The presence of nerve swelling at baseline and atrophy at six months was assessed in terms of the ratio diseased nerve area:healthy nerve area at the respective time points. Null hypotheses of ratio = 1 were examined by paired t tests on log nerve areas. The possible influence of a lesion in the measured portion of the nerve was examined by regression of log ratios on the presence of a lesion and its length. The association between atrophy and steroid use was assessed by regression of the log ratio of six month diseased nerve area:six month healthy nerve area and six month diseased area:baseline diseased nerve area on an indicator of steroid use, adjusting for relevant baseline nerve area. The influence of the presence of a baseline lesion was assessed by an interaction term. All paired tests or analyses involving both time points used only patients available at both time points. Associations between diseased nerve area at six months and VEP variables were assessed by linear regression on log diseased nerve area at six months; clinical variables were dichotomised about the threshold for the normal ranges and similarly assessed by logistic regression. To assess measurement reproducibility the within and between subject standard deviations (and hence coefficient of variation and reliability coefficients) were obtained from random effects analysis of variance.10


Table 1 gives measurement reproducibility results. At baseline optic nerve mean area was 18.4 (SD 3.8) mm2 in diseased optic nerves and 17.8 (SD 3.6) mm2 in healthy optic nerves (n = 45). The estimated geometric mean ratio (diseased nerve area:healthy nerve area) was 1.035 (95% CI 0.96 to 1.11; p = 0.33). At baseline, high signal was present in the measurement area in 36/45 patients. The presence of a lesion did not affect the ratio; however, the degree of swelling increased by 7.5% (95% CI 3.3% to 11.7%; p = 0.001) for each slice that a high signal lesion was visible on.

Table 1

Measurement reproducibility for the different subgroups

After six months optic nerve mean area was 16.4 (SD 3.8) mm2 in diseased optic nerves and 17.4 (SD 3.5) mm2 in healthy optic nerves (n = 59) (fig 1). The estimated geometric mean ratio (diseased nerve area:healthy nerve area) was 0.93 (95% CI 0.87 to 0.99; p = 0.02). A lesion was present in 56/59 patients in the orbital portion measured at this time point. Neither the lesion length at baseline or six months correlated with the degree of atrophy. There was no evidence of association between any of the clinical and VEP variables and six month diseased nerve area.

Figure 1

Short tau inversion recovery magnetic resonance images showing optic nerve swelling at baseline (left) and optic nerve atrophy after six months (diseased nerve arrowed) in a 27 year old man with right optic neuritis.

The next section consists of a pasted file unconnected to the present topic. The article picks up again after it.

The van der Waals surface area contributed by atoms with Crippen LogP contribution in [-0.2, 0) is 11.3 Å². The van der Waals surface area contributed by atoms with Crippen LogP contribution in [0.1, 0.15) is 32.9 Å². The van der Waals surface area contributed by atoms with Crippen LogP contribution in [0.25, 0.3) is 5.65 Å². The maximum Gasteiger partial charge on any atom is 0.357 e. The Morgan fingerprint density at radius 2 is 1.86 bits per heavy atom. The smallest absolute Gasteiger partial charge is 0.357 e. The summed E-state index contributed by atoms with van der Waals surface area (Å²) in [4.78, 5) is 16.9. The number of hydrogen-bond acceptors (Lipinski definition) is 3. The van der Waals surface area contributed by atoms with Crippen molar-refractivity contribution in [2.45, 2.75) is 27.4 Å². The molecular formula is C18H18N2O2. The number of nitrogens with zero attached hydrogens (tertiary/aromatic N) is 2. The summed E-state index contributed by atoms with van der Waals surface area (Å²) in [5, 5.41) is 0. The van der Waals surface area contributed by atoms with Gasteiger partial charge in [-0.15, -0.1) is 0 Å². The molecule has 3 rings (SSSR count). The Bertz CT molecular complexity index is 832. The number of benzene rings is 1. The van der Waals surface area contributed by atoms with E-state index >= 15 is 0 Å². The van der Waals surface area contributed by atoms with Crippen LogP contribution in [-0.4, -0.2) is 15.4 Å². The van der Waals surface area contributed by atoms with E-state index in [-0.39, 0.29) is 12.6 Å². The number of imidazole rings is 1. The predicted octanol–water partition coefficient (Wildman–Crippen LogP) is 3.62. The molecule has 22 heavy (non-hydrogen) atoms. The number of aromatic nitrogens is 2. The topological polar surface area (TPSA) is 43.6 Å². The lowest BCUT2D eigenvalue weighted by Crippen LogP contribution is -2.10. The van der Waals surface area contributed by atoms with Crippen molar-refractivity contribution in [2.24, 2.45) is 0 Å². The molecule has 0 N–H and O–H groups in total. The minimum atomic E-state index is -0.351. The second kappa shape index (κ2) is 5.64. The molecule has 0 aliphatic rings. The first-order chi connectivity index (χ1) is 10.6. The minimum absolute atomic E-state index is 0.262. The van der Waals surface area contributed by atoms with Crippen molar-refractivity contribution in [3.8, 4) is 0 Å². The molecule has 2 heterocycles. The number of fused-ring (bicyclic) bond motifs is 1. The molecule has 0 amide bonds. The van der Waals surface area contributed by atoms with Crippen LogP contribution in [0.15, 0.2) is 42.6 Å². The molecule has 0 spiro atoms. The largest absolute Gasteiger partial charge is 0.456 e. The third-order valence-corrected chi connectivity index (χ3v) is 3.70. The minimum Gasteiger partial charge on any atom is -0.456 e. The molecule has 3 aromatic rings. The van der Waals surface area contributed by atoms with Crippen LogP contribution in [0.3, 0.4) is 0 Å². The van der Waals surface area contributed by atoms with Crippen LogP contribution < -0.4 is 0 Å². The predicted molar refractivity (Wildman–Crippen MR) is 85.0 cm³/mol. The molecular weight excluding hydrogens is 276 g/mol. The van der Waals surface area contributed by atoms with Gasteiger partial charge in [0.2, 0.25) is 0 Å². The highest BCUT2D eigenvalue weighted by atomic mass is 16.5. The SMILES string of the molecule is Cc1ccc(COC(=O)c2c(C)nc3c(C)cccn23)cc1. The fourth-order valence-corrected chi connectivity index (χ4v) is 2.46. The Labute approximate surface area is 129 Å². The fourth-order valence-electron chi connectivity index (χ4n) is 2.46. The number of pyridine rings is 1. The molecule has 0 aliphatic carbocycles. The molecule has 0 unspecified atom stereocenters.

The mean area of affected optic nerves at six months in the IVMP group was 15.9 (SD 3.9) mm2 (n = 30) compared with 16.9 (SD 3.8) mm2 in the placebo group (n = 29). The ratio of six month diseased:six month healthy optic nerve area was 6.8% lower in the IVMP group than in the placebo group (95% CI, 16.1% lower, 3.6% higher, p = 0.19). The ratio of six month diseased nerve area:baseline diseased nerve area was 0.8% lower in the IVMP group than in the placebo group (95% CI 14.8% lower, 15.5% higher, p = 0.92). Neither the MS status nor the duration of symptoms before treatment was instigated affected these ratios.


This technique was able to show optic nerve atrophy following optic neuritis with good reproducibility as witnessed by the high reliability coefficients. The area measurements are greater than those produced from sTE fFLAIR images as the measurements from the STIR images include the nerve sheath. Even though the measurements were of the optic nerve–sheath complex, atrophy was still detected after six months. At the time that the images were acquired during the trial, the sTE fFLAIR sequence had not been developed and STIR was the preferred sequence for optic nerve lesion identification.

A study using sTE fFLAIR in a more chronic cohort of optic neuritis patients showed that increasing optic nerve atrophy was associated with worse vision and decreased VEP amplitudes.11 Qualitative assessment of the sTE fFLAIR images from that study suggests that atrophy of the optic nerve sheath occurred as well (SJ Hickman, unpublished observations). The lack of correlation between the clinical outcome measures and optic nerve mean area in the present study may be caused by functional reorganisation in the visual system in the early recovery process,12 potentially achieved by utilising redundant optic nerve capacity.13 This plasticity may fail over time and this may be one explanation for the development of late clinical progression in MS.

There is no evidence from these data that a course of IVMP prevents the short term development of optic nerve atrophy following acute optic neuritis. This is consistent with the lack of long term functional benefit seen as a result of IVMP in both this and other studies.


We would like to thank all the patients who took part in this study and we acknowledge the help of Dr A Brusa, Dr A Gass, Dr CP Hawkins, Dr R Page, Prof. NW Wood, Prof. DAS Compston, Dr IF Moseley, Prof. WI McDonald, Mr DG MacManus, Miss C Middleditch, and Mrs M Galton. SJH is supported by The Wellcome Trust. The NMR Research Unit is supported by the Multiple Sclerosis Society of Great Britain and Northern Ireland.